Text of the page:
Newington and Trumbull attendees March for Life
Left to right, are Mary Duplin and her son Patrick, from Newington, Maura Janney and Julia Trovarelli, both from Trumbull, pause for a photo during the third annual March for Life in Hartford.(Photo: National Catholic Register)

Pro-life witness works, said Erin Getz, director of the State March Program of the national March for Life.

“Fighting to change hearts and minds is worth it. And I am proof,” Getz told the gathering.

While she supported abortion as a college student, Getz said: “I changed my mind because of pro-lifers like each and every one of you, dedicated to sharing the truth about abortion. Only through their efforts was I able to learn the dark reality of what abortion is.”

Another speaker, Ramona Trevino, a former abortion facility director, told the crowd her facility closed three months after she resigned from it in May 2011.

“This, my brothers and sisters, is a great testament to the power of prayer and the power of fasting and the power of our public witness,” said Trevino, who now works for 40 Days for Life.

Practical help is key to preventing abortion, said one of the leaders of the Connecticut Pregnancy Care Coalition, which brings together pro-life pregnancy centers.

“Our women do not need abortion. What they need is help. What they need is support. What they need is for someone to tell them that ‘You can have this baby, and we’re going to be there with you, support you to have this child,’” Anna Montalvo, executive director of ABC Women’s Center, a pregnancy-resource organization that has locations in Middletown and New Britain, told the gathering.


Sisters of Life from Stamford March for Life 2024 Hartford
A group of Sisters of Life from Stamford in southern Connecticut took part in the March for Life.(Photo: National Catholic Register)

‘Dying With No Voice’

Robert Gauvin, 71, of Plainville, attended with his wife, Janice. They are members of Our Lady of Mercy Catholic Church in Plainville.

Asked why he came, Gauvin replied, “For the children. They’re dying with no voice.”

Franciscan Sister Mary Mercy Lee, a member of the Franciscan Sisters of the Eucharist, of Meriden, Connecticut, led about 40 students from St. Paul Catholic High School in Bristol, where she teaches freshman religion and serves as campus minister.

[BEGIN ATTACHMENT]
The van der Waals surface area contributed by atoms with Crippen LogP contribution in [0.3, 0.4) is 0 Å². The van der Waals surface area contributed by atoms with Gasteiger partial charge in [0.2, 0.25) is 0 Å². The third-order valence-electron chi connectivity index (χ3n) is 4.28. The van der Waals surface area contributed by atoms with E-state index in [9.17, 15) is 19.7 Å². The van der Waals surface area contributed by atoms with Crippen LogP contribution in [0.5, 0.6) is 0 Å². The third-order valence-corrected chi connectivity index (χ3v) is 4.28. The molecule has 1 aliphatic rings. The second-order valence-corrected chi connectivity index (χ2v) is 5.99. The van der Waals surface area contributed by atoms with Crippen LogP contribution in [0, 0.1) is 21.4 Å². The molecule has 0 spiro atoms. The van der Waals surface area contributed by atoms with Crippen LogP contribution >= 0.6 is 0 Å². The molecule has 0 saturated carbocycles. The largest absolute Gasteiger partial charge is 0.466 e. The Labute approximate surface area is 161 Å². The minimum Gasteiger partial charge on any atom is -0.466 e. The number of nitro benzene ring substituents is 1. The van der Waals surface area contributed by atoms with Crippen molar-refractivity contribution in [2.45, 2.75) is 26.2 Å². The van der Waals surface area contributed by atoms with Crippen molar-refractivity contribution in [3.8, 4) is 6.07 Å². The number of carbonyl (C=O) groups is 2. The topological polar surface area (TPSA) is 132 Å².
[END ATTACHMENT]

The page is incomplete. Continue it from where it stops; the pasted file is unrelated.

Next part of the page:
During an interview punctuated by chants from the students — including “Hey hey, ho ho, abortion clinics have got to go” — Sister Mary Mercy, who is a former Register editor, said the school tries to impart what she called “the dignity of human life.”

“They learn that in the classroom, but now they’re living that,” she said. “Listen to them.”
One of the students from St. Paul’s was asked why she came.

“Being the voice for the babies that can’t fight for themselves,” said Rose Wells, 17, a senior from Cheshire, adding that she also wants to support women with problem pregnancies and to build a culture of life among young people.

She said she and another student who lead the school’s pro-life group plan to give a morning presentation about the Connecticut March for Life to the whole school on March 25, the Day of the Unborn Child, started by John Paul II.

The rally began with a prayer from Archbishop Leonard Blair of Hartford.

Earlier in the day, he celebrated a special pre-march Mass at the Cathedral of St. Joseph in Hartford. During the sermon, he tied the hope of pro-life witness with the hope Christians have in Christ.

“We know that our faith is not a mirage. It’s not an illusion; it’s not in vain. We know that our witness to the value and dignity of every human life will bear fruit, can bear fruit, in the providence of God,” Archbishop Blair said. “So may Jesus guide our steps today and all those who are joining with us in the great March for Life in Connecticut, to make our efforts fruitful in upholding the gospel of life.”

Flag bearer Connecticut March for Life
Pro-life campaigners, one unfurling a 'flag for life,' listen to one of the speakers before the third annual Connecticut March for Life kicks off in Hartford.(Photo: National Catholic Register)